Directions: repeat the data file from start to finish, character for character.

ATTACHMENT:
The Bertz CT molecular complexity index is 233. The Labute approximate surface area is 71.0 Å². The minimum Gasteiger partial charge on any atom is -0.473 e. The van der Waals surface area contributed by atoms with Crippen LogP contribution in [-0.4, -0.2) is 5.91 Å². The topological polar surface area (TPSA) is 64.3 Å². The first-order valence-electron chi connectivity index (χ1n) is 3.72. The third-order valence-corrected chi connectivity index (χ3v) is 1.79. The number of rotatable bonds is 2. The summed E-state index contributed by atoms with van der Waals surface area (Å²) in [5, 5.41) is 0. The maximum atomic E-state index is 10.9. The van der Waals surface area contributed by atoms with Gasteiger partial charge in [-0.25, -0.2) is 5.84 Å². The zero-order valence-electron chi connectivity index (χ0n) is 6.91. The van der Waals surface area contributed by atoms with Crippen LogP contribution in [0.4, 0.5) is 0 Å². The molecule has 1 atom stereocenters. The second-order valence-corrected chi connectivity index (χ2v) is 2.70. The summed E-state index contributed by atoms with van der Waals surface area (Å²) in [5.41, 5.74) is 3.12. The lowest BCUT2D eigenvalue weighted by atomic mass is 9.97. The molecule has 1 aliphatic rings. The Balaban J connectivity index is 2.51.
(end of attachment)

The Bertz CT molecular complexity index is 233. The Labute approximate surface area is 71.0 Å². The minimum Gasteiger partial charge on any atom is -0.473 e. The van der Waals surface area contributed by atoms with Crippen LogP contribution in [-0.4, -0.2) is 5.91 Å². The topological polar surface area (TPSA) is 64.3 Å². The first-order valence-electron chi connectivity index (χ1n) is 3.72. The third-order valence-corrected chi connectivity index (χ3v) is 1.79. The number of rotatable bonds is 2. The summed E-state index contributed by atoms with van der Waals surface area (Å²) in [5, 5.41) is 0. The maximum atomic E-state index is 10.9. The van der Waals surface area contributed by atoms with Gasteiger partial charge in [-0.25, -0.2) is 5.84 Å². The zero-order valence-electron chi connectivity index (χ0n) is 6.91. The van der Waals surface area contributed by atoms with Crippen LogP contribution in [0.4, 0.5) is 0 Å². The molecule has 1 atom stereocenters. The second-order valence-corrected chi connectivity index (χ2v) is 2.70. The summed E-state index contributed by atoms with van der Waals surface area (Å²) in [5.41, 5.74) is 3.12. The lowest BCUT2D eigenvalue weighted by atomic mass is 9.97. The molecule has 1 aliphatic rings. The Balaban J connectivity index is 2.51.